Plus, people need to be educated on climate change (SDG #13)  in order to want to make a difference. Countless times when I am in a bus or train in a developing country, I see someone throwing plastic wrappers or bottles out the window nonchalantly. While, it’s easy to shake your head in disgrace at them in reality they are simply lacking the knowledge obtained through education on how plastic waste is destroying the environment.

Successfully achieving a quality global education will involve more than a push by the UN but will involved increased capability of local education NGOs, initiatives and charities. These non-profit sectors groups will need the increased capacity and funding to improve many things at the grassroots level including teacher training, infrastructure and school supplies.

Plain and simple, if you want you donation to be effective then you should invest it in an education organization that work’s in the developing world. Better yet give it to a smaller proven grassroots organization that will be transparent in exactly where they will invest your money, even if a portion of your donation will cover some of their administration costs. Furthermore, make sure this NGO concentrates heavily on women’s education because a recent UNESCO report stated that 66% of the over 880 million children that are out of school today are girls.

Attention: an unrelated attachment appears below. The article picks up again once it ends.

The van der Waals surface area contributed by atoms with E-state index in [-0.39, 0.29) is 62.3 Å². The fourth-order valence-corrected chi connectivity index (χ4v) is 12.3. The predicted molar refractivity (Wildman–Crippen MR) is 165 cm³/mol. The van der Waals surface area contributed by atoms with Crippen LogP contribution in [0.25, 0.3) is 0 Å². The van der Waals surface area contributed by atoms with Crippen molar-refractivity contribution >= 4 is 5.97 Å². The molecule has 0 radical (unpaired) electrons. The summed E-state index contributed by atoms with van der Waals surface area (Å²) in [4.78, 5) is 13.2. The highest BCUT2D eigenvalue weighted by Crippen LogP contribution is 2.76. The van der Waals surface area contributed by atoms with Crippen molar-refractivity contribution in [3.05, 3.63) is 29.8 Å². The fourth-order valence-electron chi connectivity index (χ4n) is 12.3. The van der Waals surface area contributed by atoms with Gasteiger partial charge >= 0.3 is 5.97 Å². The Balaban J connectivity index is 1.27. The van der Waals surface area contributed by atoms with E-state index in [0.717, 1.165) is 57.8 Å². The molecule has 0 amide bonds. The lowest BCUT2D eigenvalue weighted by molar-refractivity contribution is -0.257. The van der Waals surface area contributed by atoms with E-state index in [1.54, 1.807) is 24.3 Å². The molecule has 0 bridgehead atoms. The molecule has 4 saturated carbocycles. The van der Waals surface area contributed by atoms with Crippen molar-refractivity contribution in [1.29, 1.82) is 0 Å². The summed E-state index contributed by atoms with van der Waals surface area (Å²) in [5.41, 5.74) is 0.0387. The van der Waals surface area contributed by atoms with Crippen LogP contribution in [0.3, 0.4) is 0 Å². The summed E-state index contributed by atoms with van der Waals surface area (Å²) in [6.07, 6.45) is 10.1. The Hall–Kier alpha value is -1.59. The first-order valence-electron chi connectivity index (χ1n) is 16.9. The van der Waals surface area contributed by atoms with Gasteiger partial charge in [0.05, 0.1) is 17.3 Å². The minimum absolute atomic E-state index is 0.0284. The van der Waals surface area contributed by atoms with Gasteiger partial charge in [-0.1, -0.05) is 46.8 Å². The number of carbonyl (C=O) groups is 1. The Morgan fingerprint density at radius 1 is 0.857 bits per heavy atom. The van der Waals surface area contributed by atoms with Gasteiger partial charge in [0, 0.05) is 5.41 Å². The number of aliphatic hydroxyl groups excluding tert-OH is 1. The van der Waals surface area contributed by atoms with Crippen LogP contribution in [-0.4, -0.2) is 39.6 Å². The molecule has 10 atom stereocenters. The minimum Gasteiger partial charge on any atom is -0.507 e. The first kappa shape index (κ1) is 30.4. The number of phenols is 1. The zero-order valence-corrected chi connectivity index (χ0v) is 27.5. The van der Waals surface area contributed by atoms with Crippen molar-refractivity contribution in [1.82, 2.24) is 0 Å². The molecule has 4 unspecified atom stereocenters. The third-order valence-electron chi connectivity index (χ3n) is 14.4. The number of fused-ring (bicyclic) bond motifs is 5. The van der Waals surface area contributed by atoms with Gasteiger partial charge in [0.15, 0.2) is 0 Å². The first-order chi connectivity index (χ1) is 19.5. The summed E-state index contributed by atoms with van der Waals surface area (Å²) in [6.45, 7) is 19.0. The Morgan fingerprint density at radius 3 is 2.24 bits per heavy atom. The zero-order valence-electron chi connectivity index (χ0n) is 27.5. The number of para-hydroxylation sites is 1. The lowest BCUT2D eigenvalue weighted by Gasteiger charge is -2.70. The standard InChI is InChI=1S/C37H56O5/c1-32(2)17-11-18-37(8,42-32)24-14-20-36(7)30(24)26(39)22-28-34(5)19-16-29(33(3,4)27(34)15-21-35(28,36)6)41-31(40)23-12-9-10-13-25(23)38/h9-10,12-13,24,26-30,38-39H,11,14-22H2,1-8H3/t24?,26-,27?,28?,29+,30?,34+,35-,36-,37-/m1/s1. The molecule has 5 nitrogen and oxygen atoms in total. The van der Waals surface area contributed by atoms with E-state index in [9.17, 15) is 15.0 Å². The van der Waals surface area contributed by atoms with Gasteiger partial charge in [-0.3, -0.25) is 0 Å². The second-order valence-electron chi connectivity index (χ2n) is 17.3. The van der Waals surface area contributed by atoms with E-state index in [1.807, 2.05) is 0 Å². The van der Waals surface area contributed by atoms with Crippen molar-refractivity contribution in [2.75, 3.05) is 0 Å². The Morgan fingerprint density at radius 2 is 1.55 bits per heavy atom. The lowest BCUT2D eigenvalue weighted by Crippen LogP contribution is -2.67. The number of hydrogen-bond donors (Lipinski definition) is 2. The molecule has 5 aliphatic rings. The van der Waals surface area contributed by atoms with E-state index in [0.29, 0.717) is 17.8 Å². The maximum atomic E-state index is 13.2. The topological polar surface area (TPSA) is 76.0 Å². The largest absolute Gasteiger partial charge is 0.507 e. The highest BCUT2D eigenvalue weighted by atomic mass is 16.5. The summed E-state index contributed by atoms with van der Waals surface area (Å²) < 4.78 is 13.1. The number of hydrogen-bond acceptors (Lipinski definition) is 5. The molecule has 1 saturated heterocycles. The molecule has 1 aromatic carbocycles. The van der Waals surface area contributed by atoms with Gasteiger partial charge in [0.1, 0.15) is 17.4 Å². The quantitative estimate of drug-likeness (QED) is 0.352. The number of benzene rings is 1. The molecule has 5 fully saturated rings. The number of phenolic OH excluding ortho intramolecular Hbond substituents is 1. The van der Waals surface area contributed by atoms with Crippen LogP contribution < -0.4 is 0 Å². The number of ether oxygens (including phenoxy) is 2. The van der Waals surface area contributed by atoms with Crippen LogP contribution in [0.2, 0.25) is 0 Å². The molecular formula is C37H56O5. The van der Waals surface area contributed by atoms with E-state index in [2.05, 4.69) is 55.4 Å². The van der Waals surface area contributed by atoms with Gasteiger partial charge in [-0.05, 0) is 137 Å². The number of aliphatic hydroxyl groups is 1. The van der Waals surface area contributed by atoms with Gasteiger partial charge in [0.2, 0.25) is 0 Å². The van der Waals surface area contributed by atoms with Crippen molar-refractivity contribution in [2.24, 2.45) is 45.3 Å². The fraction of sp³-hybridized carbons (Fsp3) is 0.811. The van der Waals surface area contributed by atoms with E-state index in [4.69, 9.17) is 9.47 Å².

A lot of work needs to be done in giving the global poor an education that they deserve.

It will involve more people getting behind the cause by donating, volunteering, and raising awareness of NGOs focused on education. These small grassroot NGOs with increased financial support can be the hidden engine behind the UN that helps the poor achieve a higher quality of life and hopefully decreases global violence.